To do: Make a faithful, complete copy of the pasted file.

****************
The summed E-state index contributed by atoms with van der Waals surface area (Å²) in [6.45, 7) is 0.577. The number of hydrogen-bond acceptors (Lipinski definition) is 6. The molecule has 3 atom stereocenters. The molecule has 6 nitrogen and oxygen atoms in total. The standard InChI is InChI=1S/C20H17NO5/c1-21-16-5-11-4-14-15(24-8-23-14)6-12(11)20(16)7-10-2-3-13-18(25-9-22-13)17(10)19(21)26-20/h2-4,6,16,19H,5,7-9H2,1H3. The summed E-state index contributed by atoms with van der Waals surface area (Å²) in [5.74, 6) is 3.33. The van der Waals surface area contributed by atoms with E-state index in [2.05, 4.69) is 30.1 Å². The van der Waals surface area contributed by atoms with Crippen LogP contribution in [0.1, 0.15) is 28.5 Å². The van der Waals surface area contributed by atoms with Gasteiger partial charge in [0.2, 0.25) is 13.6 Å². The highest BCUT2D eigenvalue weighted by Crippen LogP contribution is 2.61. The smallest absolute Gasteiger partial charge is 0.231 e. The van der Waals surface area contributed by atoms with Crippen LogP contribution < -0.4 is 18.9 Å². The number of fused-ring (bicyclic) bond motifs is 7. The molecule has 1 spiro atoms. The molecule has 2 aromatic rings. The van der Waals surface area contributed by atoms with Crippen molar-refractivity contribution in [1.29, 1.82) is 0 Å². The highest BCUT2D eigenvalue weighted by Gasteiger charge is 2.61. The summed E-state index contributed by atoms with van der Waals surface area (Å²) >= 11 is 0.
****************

The summed E-state index contributed by atoms with van der Waals surface area (Å²) in [6.45, 7) is 0.577. The number of hydrogen-bond acceptors (Lipinski definition) is 6. The molecule has 3 atom stereocenters. The molecule has 6 nitrogen and oxygen atoms in total. The standard InChI is InChI=1S/C20H17NO5/c1-21-16-5-11-4-14-15(24-8-23-14)6-12(11)20(16)7-10-2-3-13-18(25-9-22-13)17(10)19(21)26-20/h2-4,6,16,19H,5,7-9H2,1H3. The summed E-state index contributed by atoms with van der Waals surface area (Å²) in [5.74, 6) is 3.33. The van der Waals surface area contributed by atoms with E-state index in [2.05, 4.69) is 30.1 Å². The van der Waals surface area contributed by atoms with Crippen LogP contribution in [0.1, 0.15) is 28.5 Å². The van der Waals surface area contributed by atoms with Gasteiger partial charge in [0.2, 0.25) is 13.6 Å². The highest BCUT2D eigenvalue weighted by Crippen LogP contribution is 2.61. The smallest absolute Gasteiger partial charge is 0.231 e. The van der Waals surface area contributed by atoms with Crippen LogP contribution < -0.4 is 18.9 Å². The number of fused-ring (bicyclic) bond motifs is 7. The molecule has 1 spiro atoms. The molecule has 2 aromatic rings. The van der Waals surface area contributed by atoms with Crippen molar-refractivity contribution in [1.29, 1.82) is 0 Å². The highest BCUT2D eigenvalue weighted by Gasteiger charge is 2.61. The summed E-state index contributed by atoms with van der Waals surface area (Å²) >= 11 is 0.